An Autonomous System (AS) is a group of IP address networks managed by one or more network operators having a clear and unique routing policy. Each Autonomous System (AS) has an associated number that is used as the Autonomous System's identifier when exchanging external routing information. Exterior routing protocols, such as BGP, are used for exchanging routing information among Autonomous Systems.
The term "Autonomous System" is frequently misinterpreted as merely a convenient way to refer to a group networks that are under the same management. However, if there is more than one routing policy in the group, then more than one AS is necessary. On the other hand, if the group of networks has the same policy as the other groups, they fall within the same AS regardless of their management structure. Thus, by definition, all networks that make up an Autonomous System share the same routing policy.
In order to simplify global routing tables, a new Autonomous System Number (ASN) should only be assigned when a new routing policy is necessary.
Sharing the same ASN among a group of networks that are not under the same management will require additional coordination among network administrators and, in some cases, will require redesigning the network to a certain degree. However, this is probably the only way to implement the desired routing policy
LACNIC shall allocate Autonomous System Numbers to those organizations that meet the following requirements:
It is the obligation of the organization receiving an Autonomous System Number from LACNIC to maintain updated records of postal addresses and points of contact.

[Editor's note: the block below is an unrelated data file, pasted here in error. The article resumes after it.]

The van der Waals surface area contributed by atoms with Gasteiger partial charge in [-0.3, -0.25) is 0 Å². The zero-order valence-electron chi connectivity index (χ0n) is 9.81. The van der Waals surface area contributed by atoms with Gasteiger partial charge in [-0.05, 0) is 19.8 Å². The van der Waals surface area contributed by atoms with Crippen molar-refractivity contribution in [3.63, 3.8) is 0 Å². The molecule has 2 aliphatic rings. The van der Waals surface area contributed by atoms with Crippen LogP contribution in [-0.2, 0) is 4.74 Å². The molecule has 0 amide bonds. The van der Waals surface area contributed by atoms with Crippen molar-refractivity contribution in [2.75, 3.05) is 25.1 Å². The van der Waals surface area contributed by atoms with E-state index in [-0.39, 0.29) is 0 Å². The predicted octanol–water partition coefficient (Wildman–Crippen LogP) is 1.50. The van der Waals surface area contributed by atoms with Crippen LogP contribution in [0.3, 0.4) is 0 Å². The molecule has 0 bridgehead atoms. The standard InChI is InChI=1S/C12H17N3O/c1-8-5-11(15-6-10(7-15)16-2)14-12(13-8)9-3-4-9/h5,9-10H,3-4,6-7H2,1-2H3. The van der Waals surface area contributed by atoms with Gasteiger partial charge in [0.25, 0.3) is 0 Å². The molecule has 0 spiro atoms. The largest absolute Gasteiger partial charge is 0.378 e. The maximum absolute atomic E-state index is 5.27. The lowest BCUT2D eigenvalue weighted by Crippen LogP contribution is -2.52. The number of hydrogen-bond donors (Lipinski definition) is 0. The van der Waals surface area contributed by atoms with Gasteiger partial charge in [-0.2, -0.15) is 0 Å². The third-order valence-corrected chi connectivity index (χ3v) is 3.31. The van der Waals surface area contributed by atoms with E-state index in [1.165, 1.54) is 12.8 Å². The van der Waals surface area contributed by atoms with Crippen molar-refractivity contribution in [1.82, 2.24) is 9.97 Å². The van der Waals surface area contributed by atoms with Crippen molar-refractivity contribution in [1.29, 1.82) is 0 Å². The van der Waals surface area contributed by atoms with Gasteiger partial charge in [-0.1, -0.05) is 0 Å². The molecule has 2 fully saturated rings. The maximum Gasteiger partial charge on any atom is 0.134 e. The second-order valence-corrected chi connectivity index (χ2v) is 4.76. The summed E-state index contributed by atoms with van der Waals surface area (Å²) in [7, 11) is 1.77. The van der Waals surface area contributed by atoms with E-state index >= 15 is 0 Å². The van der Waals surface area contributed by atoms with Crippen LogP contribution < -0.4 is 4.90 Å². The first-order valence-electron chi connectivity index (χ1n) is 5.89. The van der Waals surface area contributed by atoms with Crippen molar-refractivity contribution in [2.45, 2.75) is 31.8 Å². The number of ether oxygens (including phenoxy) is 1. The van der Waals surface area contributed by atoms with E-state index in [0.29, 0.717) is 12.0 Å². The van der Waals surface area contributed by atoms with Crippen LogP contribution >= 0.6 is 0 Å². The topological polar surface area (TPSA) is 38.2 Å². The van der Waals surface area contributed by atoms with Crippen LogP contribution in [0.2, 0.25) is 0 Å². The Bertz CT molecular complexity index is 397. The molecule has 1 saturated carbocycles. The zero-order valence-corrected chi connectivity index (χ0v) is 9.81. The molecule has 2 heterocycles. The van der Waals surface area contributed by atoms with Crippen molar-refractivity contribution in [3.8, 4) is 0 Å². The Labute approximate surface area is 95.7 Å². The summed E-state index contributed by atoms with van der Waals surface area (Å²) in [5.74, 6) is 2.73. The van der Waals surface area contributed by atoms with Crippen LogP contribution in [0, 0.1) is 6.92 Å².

LACNIC's WHOIS system allows representing up to three different points of contact, namely:
owner-c, which represents the administrative contact of the organization to which the ASN was assigned;
routing-c, contact who, by means of the IP and ASN administration system, may register the routing policies adopted by the Autonomous System;
abuse-c, security contact (Abuse Contact).
16-bit AS numbers were defined in RFC 1930 and integers ranging from 0 to 65535 will be used for their identification. Likewise, 32-bit AS numbers were defined by RFC 4893 and integers ranging from 0 to 4294967295 will be used for their identification. In both cases the "asplain" decimal value representation defined in RFC 5396 will be used.
Consequently, the following terminology will be adopted to refer to 16-bit and 32-bit ASNs:
There shall be three phases for ASN allocation on the part of LACNIC: